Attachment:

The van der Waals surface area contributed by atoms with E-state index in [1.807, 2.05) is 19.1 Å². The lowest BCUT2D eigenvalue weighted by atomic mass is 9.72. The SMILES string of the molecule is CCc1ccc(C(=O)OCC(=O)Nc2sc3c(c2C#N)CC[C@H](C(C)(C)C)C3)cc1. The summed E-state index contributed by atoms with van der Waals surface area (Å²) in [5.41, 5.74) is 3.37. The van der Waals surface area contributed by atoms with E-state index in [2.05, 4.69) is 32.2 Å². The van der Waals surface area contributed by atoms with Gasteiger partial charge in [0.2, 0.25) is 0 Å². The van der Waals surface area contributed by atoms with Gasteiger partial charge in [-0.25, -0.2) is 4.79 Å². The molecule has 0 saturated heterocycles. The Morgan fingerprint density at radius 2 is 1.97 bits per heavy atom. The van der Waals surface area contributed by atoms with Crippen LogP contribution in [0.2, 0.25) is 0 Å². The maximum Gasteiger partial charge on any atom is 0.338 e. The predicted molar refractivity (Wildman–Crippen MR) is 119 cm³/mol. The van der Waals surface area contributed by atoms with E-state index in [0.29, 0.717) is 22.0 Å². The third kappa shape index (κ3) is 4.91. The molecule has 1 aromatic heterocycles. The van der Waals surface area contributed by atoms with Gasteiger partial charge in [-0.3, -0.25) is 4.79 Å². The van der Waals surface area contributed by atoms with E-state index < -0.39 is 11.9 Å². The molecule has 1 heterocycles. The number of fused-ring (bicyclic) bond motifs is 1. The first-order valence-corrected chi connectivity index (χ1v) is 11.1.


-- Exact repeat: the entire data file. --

The van der Waals surface area contributed by atoms with E-state index in [1.807, 2.05) is 19.1 Å². The lowest BCUT2D eigenvalue weighted by atomic mass is 9.72. The SMILES string of the molecule is CCc1ccc(C(=O)OCC(=O)Nc2sc3c(c2C#N)CC[C@H](C(C)(C)C)C3)cc1. The summed E-state index contributed by atoms with van der Waals surface area (Å²) in [5.41, 5.74) is 3.37. The van der Waals surface area contributed by atoms with E-state index in [2.05, 4.69) is 32.2 Å². The van der Waals surface area contributed by atoms with Gasteiger partial charge in [0.2, 0.25) is 0 Å². The van der Waals surface area contributed by atoms with Gasteiger partial charge in [-0.25, -0.2) is 4.79 Å². The molecule has 0 saturated heterocycles. The Morgan fingerprint density at radius 2 is 1.97 bits per heavy atom. The van der Waals surface area contributed by atoms with Crippen LogP contribution in [0.2, 0.25) is 0 Å². The maximum Gasteiger partial charge on any atom is 0.338 e. The predicted molar refractivity (Wildman–Crippen MR) is 119 cm³/mol. The van der Waals surface area contributed by atoms with E-state index in [0.29, 0.717) is 22.0 Å². The third kappa shape index (κ3) is 4.91. The molecule has 1 aromatic heterocycles. The van der Waals surface area contributed by atoms with Gasteiger partial charge in [-0.3, -0.25) is 4.79 Å². The van der Waals surface area contributed by atoms with E-state index < -0.39 is 11.9 Å². The molecule has 1 heterocycles. The number of fused-ring (bicyclic) bond motifs is 1. The first-order valence-corrected chi connectivity index (χ1v) is 11.1.